At night, she’d work on trying to wiggle her hands and feet.
“I remember the first night my toes moved,” Carruth said. “I cried.”
After she got out of the hospital, she continued therapy through outpatient rehab. Slowly, basic tasks like spreading mustard on a sandwich, blow drying her hair and folding clothes became less daunting.
Carruth still walks with a cane, but she’s able to keep her 7-month-old grandson three days a week and help her husband, who is recovering from surgery.
“I’m still working on writing and my vision is impaired, but that has improved,” she said. “You have to keep trying.”
Recoveries like Carruth’s depend on where and how badly the brain was damaged and the attitude of the stroke survivor, Condit said.
“A positive mental attitude is very helpful,” Condit said. “But sometimes the spirit is willing, but the body is weak. … Our approach is we’re going to help people get the best recovery they can. But often times, getting all better is not on the agenda.”

Support
The impact of Peggy Markley’s January 2006 stroke didn’t stop with her brain.
“It was pretty devastating, not just to an individual, but the whole family,” said her husband, Bruce Markley.
The Markleys, who at the time lived in Biloxi, had just gotten off an airplane in Vancouver, B.C., on their way to an Alaskan cruise when the stroke, caused by a tiny bleed in her brain, hit.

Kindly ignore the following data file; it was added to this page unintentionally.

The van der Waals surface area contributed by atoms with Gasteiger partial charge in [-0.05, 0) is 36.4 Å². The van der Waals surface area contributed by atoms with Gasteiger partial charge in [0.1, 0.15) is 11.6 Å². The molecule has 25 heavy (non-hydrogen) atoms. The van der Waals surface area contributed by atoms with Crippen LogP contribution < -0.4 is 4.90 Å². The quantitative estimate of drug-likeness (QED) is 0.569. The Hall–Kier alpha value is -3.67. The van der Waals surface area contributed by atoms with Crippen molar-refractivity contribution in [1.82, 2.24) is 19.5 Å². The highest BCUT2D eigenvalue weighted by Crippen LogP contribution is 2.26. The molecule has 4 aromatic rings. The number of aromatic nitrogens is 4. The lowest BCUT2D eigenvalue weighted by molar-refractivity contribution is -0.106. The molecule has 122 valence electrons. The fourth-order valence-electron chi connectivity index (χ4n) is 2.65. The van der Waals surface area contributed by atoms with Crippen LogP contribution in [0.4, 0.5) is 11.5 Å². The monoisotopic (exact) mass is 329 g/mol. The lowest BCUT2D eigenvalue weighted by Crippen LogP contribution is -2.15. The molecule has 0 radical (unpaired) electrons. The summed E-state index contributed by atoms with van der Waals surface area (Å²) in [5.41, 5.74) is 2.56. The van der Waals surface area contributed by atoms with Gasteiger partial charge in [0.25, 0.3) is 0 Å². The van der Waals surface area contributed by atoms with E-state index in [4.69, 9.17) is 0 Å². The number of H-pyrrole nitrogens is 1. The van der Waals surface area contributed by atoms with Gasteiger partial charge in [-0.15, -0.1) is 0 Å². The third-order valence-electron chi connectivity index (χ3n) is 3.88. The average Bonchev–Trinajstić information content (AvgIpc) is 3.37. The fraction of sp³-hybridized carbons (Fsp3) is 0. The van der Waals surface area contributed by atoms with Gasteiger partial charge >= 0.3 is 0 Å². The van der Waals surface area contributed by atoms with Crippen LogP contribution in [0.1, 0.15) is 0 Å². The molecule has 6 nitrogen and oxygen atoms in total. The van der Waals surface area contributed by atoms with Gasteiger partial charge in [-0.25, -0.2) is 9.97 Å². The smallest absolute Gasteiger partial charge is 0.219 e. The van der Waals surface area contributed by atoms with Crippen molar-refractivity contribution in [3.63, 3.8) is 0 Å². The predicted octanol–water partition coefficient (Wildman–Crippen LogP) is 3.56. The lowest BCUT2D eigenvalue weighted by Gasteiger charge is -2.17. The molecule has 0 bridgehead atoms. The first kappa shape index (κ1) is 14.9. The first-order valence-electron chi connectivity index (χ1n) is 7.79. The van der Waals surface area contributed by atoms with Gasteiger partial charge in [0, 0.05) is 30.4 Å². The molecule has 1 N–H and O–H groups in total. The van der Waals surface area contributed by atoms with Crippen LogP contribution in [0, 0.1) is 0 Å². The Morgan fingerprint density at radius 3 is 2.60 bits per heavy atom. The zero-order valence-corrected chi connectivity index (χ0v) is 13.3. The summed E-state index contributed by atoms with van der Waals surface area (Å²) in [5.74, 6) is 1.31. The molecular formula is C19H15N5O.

“If we had been out on the boat or in the air, she wouldn’t have made it,” Bruce Markley said. “We were able to get care immediately.”
The stroke left Peggy with left-side paralysis, vision problems and cognitive deficits. She spent 22 days in the hospital in Canada and then weeks in inpatient and outpatient rehabilitation therapy.
“Your active life is just jerked away,” said Bruce Markley, who in the aftermath of the stroke, moved with his wife to Tupelo to be close to their children who live in Saltillo, Oxford and Starkville.
Despite efforts to keep Peggy at home, it eventually became clear she needed more help and she moved to The Greenhouses at Traceway.
After the move to Tupelo, daughter Lisa Abstein found a stroke support group in Memphis and encouraged her father to go.
“The biggest thing is to interact with other stroke survivors and their caregivers,” he said. “Unfortunately, there’s a lot of families with the same struggles.”
Because of his experiences, Bruce Markley convinced Stacy Suggs, an occupational therapist at the NMMC Rehabilitation Institute, to start a group locally.